Switzerland mirrors EU sanctions against Russia
On Wednesday the Swiss Federal Council decided to widen its policy against Russia and to take all the measures required “to ensure that the most recent sanctions imposed by the European Union cannot be circumvented via Swiss territory,” the State Secretariat for Economic Affairs said in a statement.
The cabinet didn't name the five Russian banks, but in July, the European Union sharply reduced the abilities of Sberbank, VTB, Gazprombank, Vnesheconombank and the Russian Agricultural Bank.
The affected financial institutions will have limited access to the capital markets of Switzerland. Moreover, Russian banks will require approval to issue long-term financial instruments in Switzerland, the statement said.
Bern also said it had added a further 11 individuals and a number of firms to the list without specifying them.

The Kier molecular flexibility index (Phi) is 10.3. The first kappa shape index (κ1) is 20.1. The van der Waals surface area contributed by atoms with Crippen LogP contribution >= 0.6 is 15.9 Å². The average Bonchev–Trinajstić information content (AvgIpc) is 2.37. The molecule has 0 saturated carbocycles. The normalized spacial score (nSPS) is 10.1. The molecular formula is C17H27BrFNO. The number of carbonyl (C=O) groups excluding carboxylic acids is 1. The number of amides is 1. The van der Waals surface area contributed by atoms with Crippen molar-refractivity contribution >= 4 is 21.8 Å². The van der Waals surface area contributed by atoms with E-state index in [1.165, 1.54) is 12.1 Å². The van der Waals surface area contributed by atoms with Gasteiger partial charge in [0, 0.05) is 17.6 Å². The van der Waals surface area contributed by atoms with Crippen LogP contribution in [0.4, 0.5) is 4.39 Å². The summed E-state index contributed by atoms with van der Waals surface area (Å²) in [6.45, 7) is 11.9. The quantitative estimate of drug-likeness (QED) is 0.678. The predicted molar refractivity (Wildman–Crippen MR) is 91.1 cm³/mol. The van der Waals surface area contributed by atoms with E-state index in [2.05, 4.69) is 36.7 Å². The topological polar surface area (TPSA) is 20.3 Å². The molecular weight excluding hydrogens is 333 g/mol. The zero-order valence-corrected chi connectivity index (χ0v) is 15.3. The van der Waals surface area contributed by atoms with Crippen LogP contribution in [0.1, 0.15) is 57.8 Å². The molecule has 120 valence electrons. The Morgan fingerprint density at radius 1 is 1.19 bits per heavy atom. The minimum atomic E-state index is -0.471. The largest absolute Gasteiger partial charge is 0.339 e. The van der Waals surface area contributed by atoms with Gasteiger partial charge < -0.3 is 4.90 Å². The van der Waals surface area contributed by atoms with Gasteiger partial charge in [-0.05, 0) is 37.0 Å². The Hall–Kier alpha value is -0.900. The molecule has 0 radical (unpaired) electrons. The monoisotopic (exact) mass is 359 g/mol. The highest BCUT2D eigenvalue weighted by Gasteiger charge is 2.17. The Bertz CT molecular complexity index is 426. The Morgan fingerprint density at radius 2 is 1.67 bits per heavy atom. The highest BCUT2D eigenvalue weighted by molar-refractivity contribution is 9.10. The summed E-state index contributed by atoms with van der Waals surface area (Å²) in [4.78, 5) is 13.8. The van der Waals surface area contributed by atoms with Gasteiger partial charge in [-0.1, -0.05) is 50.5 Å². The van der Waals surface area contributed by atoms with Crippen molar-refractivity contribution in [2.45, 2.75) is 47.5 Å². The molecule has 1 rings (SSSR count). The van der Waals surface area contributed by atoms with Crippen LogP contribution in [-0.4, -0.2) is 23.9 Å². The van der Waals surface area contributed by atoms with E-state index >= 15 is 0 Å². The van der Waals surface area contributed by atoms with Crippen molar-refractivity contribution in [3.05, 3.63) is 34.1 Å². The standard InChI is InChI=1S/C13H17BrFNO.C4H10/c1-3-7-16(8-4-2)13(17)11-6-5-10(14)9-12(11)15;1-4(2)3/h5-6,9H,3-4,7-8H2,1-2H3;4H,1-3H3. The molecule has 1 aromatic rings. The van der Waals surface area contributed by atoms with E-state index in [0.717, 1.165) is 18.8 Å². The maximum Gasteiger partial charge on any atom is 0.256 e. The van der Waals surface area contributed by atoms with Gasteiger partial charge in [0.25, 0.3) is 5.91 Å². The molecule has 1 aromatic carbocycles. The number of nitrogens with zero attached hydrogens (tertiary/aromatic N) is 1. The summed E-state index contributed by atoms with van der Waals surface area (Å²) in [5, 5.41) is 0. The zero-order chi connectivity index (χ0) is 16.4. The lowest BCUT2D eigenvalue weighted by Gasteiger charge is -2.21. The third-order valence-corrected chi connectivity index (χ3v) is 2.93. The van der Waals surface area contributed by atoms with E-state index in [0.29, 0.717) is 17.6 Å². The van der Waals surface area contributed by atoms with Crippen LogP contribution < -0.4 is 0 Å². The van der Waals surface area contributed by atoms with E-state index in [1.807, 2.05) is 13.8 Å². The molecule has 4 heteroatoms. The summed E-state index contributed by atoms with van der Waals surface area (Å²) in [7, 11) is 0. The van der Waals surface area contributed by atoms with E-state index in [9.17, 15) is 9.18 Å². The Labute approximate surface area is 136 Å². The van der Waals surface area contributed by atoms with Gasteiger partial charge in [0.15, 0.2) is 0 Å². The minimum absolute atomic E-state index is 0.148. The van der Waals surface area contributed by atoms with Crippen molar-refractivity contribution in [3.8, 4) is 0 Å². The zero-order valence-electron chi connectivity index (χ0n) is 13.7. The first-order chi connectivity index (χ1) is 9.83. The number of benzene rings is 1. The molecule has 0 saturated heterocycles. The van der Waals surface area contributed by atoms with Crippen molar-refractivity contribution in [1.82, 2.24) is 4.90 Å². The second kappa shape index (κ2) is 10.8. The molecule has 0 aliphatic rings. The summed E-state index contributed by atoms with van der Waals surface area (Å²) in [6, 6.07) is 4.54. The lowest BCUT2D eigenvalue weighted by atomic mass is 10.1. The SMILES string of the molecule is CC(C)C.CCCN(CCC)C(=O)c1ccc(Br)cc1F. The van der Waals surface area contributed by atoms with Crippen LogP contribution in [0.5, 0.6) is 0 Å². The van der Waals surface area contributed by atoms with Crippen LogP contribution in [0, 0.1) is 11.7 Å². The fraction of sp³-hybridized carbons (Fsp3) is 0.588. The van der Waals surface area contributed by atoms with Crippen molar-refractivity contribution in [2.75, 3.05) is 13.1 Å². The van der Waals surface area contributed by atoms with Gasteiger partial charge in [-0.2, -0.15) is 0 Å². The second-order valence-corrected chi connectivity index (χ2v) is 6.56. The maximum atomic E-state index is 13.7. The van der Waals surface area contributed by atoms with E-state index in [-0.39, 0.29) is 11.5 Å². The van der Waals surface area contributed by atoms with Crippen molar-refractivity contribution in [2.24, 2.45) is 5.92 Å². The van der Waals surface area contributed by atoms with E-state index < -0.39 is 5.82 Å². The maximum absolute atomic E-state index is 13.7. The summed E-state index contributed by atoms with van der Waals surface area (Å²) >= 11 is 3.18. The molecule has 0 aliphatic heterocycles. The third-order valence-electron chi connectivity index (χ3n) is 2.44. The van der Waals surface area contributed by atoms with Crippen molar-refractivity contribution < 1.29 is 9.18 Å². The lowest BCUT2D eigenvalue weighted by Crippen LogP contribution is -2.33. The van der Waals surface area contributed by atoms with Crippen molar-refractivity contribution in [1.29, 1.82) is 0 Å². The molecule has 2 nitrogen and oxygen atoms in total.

In addition, Switzerland has banned the import of materials for military purposes, the export of equipment for the oil industry, and limited the opportunity for investment in Crimea and Sevastopol.
The statement also said that the cabinet won't try to promote any agricultural exports to Russia. Following the Russian food embargo, several European agricultural producers tried to re-export their goods through Switzerland, which were not included in the Russia ban.
Sberbank, Russia’s biggest bank, has no intention in changing its three-year development strategy due to the sanctions imposed by the EU and Switzerland, according to the bank’s head Herman Gref.
The Russian Ministry of Foreign Affairs called the Swiss measures unreasonable and harmful to the Swiss themselves.
"We view these decisions.... as unfounded and as showing that the Swiss people, to the detriment of their own interests, are continuing to repeat the unfriendly steps by the United States and European Union towards Russia," the statement from the Russian Foreign Ministry said.